Travis is sick.  Yesterday he and Carrie met with Dr. Shroff to review the results of his CT scan Wednesday.  This CT scan provides a higher definition and better picture than the one he had a month ago when this all started in that emergency room in Birmingham, AL.  And my friends found out there are not three tumors in Travis’ liver…there are eight. One large tumor approximately 6.7 cm and seven small “satellite” tumors scattered throughout his liver.  Additionally, the lymph nodes in his chest are actually full of cancer.  Not the “small amount” they originally thought.

Are they glad they went to Houston? Yes! Do they like the news? No.  Two things came out of Houston they are so grateful for.  First, they  found out that the treatment plan their doctor in Atlanta suggested, the doctor in charge of Travis’ care, is the same as the Cholangiocarcinoma expert.  Second.  They also are so grateful they will never have to say, if we only went to MD Anderson like everyone told us to do. And this trip was made possible by a friend.  A new friend.  A dear friend.  Holden.  Thanks to Holden, they will never look back with that regret.  No regrets.

While Travis is sick.  Fighting for his life. He will have to walk two lines.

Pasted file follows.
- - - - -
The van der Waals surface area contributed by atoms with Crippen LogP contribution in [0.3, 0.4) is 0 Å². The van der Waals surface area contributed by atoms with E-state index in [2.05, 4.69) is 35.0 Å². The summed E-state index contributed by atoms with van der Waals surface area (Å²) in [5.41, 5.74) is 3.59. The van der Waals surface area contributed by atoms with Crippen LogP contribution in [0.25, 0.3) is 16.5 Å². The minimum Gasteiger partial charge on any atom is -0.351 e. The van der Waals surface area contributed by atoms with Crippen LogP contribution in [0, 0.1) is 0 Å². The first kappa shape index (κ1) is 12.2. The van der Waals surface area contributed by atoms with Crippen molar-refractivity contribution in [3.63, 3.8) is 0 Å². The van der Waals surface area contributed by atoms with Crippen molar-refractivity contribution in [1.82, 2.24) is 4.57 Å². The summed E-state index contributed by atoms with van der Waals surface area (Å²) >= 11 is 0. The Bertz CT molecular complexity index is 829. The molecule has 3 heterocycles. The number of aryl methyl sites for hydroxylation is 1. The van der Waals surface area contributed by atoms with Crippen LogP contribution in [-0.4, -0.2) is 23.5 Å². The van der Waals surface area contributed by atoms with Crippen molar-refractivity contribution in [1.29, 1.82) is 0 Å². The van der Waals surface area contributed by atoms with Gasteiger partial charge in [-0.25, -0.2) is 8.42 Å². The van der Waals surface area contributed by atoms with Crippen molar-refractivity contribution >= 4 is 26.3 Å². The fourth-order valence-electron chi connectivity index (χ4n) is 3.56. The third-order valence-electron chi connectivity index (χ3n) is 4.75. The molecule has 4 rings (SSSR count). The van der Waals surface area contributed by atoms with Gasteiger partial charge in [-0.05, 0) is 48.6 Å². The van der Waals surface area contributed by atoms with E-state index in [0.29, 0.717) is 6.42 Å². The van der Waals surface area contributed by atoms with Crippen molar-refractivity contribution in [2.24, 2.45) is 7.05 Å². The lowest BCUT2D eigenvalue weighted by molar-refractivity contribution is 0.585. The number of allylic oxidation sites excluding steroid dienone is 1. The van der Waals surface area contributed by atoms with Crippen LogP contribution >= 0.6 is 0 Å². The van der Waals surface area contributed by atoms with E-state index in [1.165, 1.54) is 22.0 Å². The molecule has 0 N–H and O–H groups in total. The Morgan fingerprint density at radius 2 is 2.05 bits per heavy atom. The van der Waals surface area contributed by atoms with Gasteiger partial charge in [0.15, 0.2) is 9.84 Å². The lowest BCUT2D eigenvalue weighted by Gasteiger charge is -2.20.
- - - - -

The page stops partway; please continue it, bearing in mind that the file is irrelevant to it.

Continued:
There will be times he simply cannot walk both.  Faith may dwindle.  And that is where we, the body of believers, step in and fill the gap.  Praying on his behalf when the reality line becomes too big to see past.  When the faith line is so narrow it can’t be seen.

Thankfully.  God doesn’t require perfect faith to intervene.  To give a miracle.  God never relies on us.  He knows He would always be disappointed.  No. We have to rely on God.

In the Bible, the book of John, chapter 11, describes Jesus raising Lazarus from the dead.  In verse 40, Jesus says to Martha, “Didn’t I tell you that you would see God’s glory if you believe?”  But the story doesn’t stop there.  Jesus wasn’t laying out a requirement.  He was providing a gentle reminder.  How do I know?  Because as soon as He says it, He prays, and goes ahead and raises Lazarus from the dead.

Despite Martha’s faith.

Or lack of…

Because Jesus knows. Sometimes it’s just too hard for us to walk both lines.